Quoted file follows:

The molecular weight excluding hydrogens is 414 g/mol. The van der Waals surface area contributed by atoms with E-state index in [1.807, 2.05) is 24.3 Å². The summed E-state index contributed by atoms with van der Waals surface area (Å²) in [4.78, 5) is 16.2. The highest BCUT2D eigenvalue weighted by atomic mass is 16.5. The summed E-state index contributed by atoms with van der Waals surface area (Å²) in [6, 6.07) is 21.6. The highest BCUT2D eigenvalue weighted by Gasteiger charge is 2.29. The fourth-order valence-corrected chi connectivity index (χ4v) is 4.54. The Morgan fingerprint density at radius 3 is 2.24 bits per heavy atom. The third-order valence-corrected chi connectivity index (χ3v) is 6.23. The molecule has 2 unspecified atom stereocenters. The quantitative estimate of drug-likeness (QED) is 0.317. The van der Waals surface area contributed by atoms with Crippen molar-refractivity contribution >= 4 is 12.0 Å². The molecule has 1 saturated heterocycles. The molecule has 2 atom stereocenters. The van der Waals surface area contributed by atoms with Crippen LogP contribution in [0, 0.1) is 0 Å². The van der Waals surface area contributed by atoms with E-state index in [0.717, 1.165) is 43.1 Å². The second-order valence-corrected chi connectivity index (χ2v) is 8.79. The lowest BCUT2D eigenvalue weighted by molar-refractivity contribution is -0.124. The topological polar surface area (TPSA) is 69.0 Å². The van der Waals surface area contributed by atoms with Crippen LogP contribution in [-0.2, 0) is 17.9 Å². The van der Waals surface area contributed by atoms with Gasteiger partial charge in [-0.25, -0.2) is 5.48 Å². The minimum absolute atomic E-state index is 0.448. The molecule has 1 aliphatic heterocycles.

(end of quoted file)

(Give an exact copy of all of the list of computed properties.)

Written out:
The molecular weight excluding hydrogens is 414 g/mol. The van der Waals surface area contributed by atoms with E-state index in [1.807, 2.05) is 24.3 Å². The summed E-state index contributed by atoms with van der Waals surface area (Å²) in [4.78, 5) is 16.2. The highest BCUT2D eigenvalue weighted by atomic mass is 16.5. The summed E-state index contributed by atoms with van der Waals surface area (Å²) in [6, 6.07) is 21.6. The highest BCUT2D eigenvalue weighted by Gasteiger charge is 2.29. The fourth-order valence-corrected chi connectivity index (χ4v) is 4.54. The Morgan fingerprint density at radius 3 is 2.24 bits per heavy atom. The third-order valence-corrected chi connectivity index (χ3v) is 6.23. The molecule has 2 unspecified atom stereocenters. The quantitative estimate of drug-likeness (QED) is 0.317. The van der Waals surface area contributed by atoms with Crippen molar-refractivity contribution >= 4 is 12.0 Å². The molecule has 1 saturated heterocycles. The molecule has 2 atom stereocenters. The van der Waals surface area contributed by atoms with Crippen LogP contribution in [0, 0.1) is 0 Å². The van der Waals surface area contributed by atoms with E-state index in [0.717, 1.165) is 43.1 Å². The second-order valence-corrected chi connectivity index (χ2v) is 8.79. The lowest BCUT2D eigenvalue weighted by molar-refractivity contribution is -0.124. The topological polar surface area (TPSA) is 69.0 Å². The van der Waals surface area contributed by atoms with Crippen LogP contribution in [-0.2, 0) is 17.9 Å². The van der Waals surface area contributed by atoms with Gasteiger partial charge in [-0.25, -0.2) is 5.48 Å². The minimum absolute atomic E-state index is 0.448. The molecule has 1 aliphatic heterocycles.